On September 27, 2018, the District Court ruled that this case could continue as a class action. Qualcomm appealed the District Court`s decision to certify a class in the Ninth District. The Ninth Circuit heard a hearing on Qualcomm`s appeal and subsequently revoked the group`s certification and sent it back to district court for a new hearing. On June 10, 2022, the plaintiffs filed a second amended complaint that updates their claims and the composition of the class. The second amended complaint is filed solely on behalf of California consumers and makes only California claims. Qualcomm`s request to dismiss the amended second trial is currently pending in district court. The first class action lawsuit in this case was filed on January 23, 2017. 4. In May 2017, the Court issued an order appointing Sjunde AP-Fonden (“AP7”) and Metzler Asset Management GmbH (“Metzler”) as lead plaintiffs and approving their selection of BLB&G and Motley Rice as lead counsel for the group. On July 3, 2017, the lead plaintiffs filed their consolidated securities violation class action lawsuit (the “Complaint”). The dispute revolves around a Which? allege that mobile phone company Qualcomm violated competition law, thereby inflating smartphone manufacturers` licensing fees for Qualcomm`s technology, resulting in higher prices for customers.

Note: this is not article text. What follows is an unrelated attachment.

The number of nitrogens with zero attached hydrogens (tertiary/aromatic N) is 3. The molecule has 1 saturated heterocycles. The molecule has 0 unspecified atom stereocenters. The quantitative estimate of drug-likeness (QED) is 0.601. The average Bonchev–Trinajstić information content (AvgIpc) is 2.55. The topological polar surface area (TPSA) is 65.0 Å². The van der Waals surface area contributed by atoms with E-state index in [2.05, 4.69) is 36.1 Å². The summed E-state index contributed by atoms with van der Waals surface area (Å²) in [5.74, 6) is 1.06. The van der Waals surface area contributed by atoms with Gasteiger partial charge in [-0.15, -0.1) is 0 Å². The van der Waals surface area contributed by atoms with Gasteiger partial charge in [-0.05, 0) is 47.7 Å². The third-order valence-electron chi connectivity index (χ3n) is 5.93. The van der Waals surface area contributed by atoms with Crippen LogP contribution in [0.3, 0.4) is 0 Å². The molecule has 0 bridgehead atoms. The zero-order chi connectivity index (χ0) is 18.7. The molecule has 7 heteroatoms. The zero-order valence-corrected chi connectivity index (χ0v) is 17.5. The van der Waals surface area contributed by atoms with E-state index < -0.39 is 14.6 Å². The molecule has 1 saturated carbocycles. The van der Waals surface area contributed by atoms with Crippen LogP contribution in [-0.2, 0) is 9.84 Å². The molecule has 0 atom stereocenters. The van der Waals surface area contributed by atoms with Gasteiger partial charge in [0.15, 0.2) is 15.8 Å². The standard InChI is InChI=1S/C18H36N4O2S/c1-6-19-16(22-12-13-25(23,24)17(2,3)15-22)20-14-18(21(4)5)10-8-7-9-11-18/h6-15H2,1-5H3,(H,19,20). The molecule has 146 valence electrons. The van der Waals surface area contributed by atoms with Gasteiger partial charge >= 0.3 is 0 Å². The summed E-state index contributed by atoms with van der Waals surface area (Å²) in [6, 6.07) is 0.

Under California`s conflict of laws rules, a class action plaintiff has the burden of proving that each class member`s claims have “significant contact or accumulation of contacts” with the state. But the other party can prove that another state`s law should apply despite these contacts if it finds that the interests of other states outweigh California`s interests. On February 23, Qualcomm sued Truong Hoang. San Jose-based Hoang joined Qualcomm in March 2021, just as Qualcomm completed its acquisition of Nuvia, a chip designer that develops high-performance processors. The legal troubles for the San Diego-based company began in 2015 when Qualcomm faced two EU antitrust lawsuits for trying to oust competitors (including British phone software maker Icera) from the 3G industry between mid-2009 and mid-2011. Norton Rose Fulbright (NRF) has been appointed to a revamped legal team for Qualcomm as it challenges a class action lawsuit filed by British consumer organisation Which? Defends. The Ninth Circuit decision in FTC v. Qualcomm, which rescinded an injunction prohibiting Qualcomm`s “core business practices” because its conduct was lawful and not anti-competitive, was based on the “principle” that “antitrust laws, including the Sherman Act, were enacted to protect competition” and that harm to consumers “outside relevant markets” is outside the scope of antitrust law. As alleged in the complaint, this lawsuit relates to Qualcomm`s false claim that it licensed its standard-essential patents to the entire wireless industry on a non-discriminatory basis. Instead of sticking to this narrative — which it repeatedly made to industry participants, standards bodies, and investors — Qualcomm and its senior executives instead decided to exploit the company`s position as the owner of industry-standard essential patents to stifle competition, drive competitors out of business, and receive overcompetitive royalties. To that end, in 2008, prior to the class period, Qualcomm and its senior executives changed the company`s established licensing policies, denied licensing for standard essential patents to competing chipmakers, and distributed licensing facilities to handset makers who agreed to purchase Qualcomm`s chipsets in large part or exclusively. These undisclosed and highly proprietary practices have succeeded: In just seven years after the undisclosed change in its licensing policy, Qualcomm`s revenue from chipset sales tripled by about $10 billion, and virtually all of its competitors were defeated.